Saturday, September 07, 2013

Cassette Store Day

Today is Cassette Store Day, an event designed to mark the 50th anniversary of their introduction and to resurrect the popularity of a form of recorded music which, only a few years ago, was ubiquitous. CDs, mini discs and downloads have virtually killed off the humble cassette tape, but in the wake of Record Store Day, enthusiasts are determined to bring the cassette back from the dead. There are a number of new releases being issued by the likes of the Flaming Lips, Deerhunter, At the Drive-In and the Pastels. But it was not pre-recorded albums that were the cassette's main attraction - LPs and, later, CDs, offered much better sound quality and a more accessible way of listening.
The main attraction was the ability that cassettes offered to make up your own compilation tapes. I can remember spending many happy hours recording tracks from Stuart Colman's radio shows and from Capitol Gold, as well as recording 45s and LP tracks to make up casssettes with a particular theme, be it soul, or blues or rock and roll. My last but one car would only play cassettes, rather than CDs, so they got plenty of usage until four years ago. But now they languish in a drawer and I have no cassette player on which to listen to them. In fact, I've been looking for one recently so that I can access these relics. My photo below shows just a few of what must be well over 100 that I have. I still love home made compilations, but nowadays I use mini discs to record the 45s that I pick up at car boot sales. The mini disc is another near extinct format which, in my opinion, has been unfairly neglected as quality-wise it is excellent. Maybe there will be a Mini Disc Store Day one of these days!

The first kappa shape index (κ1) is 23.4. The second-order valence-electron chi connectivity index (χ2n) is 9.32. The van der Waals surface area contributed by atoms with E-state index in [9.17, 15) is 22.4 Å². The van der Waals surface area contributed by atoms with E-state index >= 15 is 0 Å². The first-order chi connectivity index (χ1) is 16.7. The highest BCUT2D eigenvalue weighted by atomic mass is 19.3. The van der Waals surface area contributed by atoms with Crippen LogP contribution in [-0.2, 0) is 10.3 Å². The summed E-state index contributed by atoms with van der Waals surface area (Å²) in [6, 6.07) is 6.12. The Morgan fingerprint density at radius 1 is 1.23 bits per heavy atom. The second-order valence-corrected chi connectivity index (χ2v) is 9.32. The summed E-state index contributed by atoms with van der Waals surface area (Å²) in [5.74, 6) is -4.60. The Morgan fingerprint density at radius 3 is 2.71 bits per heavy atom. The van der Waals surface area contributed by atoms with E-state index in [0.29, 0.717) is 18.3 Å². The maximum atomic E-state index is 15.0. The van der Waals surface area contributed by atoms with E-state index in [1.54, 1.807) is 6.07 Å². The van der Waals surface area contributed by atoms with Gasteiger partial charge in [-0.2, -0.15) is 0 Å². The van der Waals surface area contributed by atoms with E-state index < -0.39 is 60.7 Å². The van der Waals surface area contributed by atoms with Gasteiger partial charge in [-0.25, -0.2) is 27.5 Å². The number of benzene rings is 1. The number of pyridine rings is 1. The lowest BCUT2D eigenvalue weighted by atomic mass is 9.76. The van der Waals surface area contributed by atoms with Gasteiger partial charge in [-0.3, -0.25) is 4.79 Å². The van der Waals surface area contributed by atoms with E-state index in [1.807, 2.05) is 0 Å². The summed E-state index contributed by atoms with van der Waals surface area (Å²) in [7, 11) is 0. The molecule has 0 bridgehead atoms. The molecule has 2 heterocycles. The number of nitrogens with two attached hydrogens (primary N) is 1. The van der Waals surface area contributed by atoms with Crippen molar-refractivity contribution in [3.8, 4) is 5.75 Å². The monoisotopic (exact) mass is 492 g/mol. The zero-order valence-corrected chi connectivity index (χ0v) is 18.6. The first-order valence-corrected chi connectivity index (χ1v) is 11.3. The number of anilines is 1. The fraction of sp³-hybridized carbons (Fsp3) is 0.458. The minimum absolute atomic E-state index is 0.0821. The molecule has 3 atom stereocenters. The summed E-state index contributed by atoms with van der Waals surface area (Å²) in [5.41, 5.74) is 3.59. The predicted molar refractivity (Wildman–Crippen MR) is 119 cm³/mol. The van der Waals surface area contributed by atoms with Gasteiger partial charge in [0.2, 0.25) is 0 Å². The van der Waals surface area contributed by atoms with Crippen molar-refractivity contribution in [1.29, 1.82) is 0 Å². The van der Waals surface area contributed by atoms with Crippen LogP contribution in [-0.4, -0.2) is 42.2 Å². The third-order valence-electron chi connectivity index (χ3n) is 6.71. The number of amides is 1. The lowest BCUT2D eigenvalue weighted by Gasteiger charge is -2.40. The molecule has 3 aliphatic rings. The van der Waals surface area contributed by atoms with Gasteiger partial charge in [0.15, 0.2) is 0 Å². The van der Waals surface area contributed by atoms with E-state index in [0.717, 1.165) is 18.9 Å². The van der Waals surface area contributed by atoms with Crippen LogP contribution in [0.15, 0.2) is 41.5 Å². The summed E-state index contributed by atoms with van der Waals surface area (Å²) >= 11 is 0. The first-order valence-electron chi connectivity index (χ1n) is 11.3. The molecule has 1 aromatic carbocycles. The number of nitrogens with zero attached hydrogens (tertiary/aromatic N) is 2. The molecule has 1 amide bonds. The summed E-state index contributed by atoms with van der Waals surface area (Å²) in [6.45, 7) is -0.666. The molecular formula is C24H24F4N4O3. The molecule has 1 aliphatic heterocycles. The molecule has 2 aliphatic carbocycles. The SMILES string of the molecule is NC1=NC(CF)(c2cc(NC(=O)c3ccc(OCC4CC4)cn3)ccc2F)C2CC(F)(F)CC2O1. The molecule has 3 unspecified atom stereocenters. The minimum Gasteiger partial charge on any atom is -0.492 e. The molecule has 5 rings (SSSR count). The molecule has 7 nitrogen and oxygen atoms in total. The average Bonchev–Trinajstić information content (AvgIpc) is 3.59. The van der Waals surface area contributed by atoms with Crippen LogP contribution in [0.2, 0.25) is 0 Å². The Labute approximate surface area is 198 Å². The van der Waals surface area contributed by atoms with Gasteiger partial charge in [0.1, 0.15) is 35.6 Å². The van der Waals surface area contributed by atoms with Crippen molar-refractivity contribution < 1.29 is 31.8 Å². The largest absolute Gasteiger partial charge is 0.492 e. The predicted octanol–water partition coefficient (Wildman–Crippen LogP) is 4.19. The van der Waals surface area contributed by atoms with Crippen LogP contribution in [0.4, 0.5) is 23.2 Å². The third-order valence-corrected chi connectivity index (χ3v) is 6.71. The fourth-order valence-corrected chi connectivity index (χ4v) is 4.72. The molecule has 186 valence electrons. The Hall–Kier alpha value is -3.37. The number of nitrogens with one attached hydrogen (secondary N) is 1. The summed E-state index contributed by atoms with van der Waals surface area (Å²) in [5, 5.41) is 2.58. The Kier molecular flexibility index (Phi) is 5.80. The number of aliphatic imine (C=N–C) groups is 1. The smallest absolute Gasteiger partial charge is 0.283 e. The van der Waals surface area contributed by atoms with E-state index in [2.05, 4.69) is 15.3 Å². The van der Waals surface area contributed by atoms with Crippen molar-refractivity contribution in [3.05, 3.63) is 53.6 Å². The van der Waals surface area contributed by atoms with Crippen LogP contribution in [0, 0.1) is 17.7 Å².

Like CDs and, even more so, video cassettes, most cassette tapes today are virtually worthless, unlike many classic vinyl records. But there are a few that are of interest. One such, is a cassette-only album I featured a while back by Barbara George called Bad Luck and Trouble which apparently was virtually unknown, even to aficionados of New Orleans music. I bought a copy, signed by Barbara, at a gig at Maxwell's Toulouse Cabaret in New Orleans in the early 1990s and it's a true collector's item, produced by Milton Batiste and also featuring Sunpie, released in 1990.


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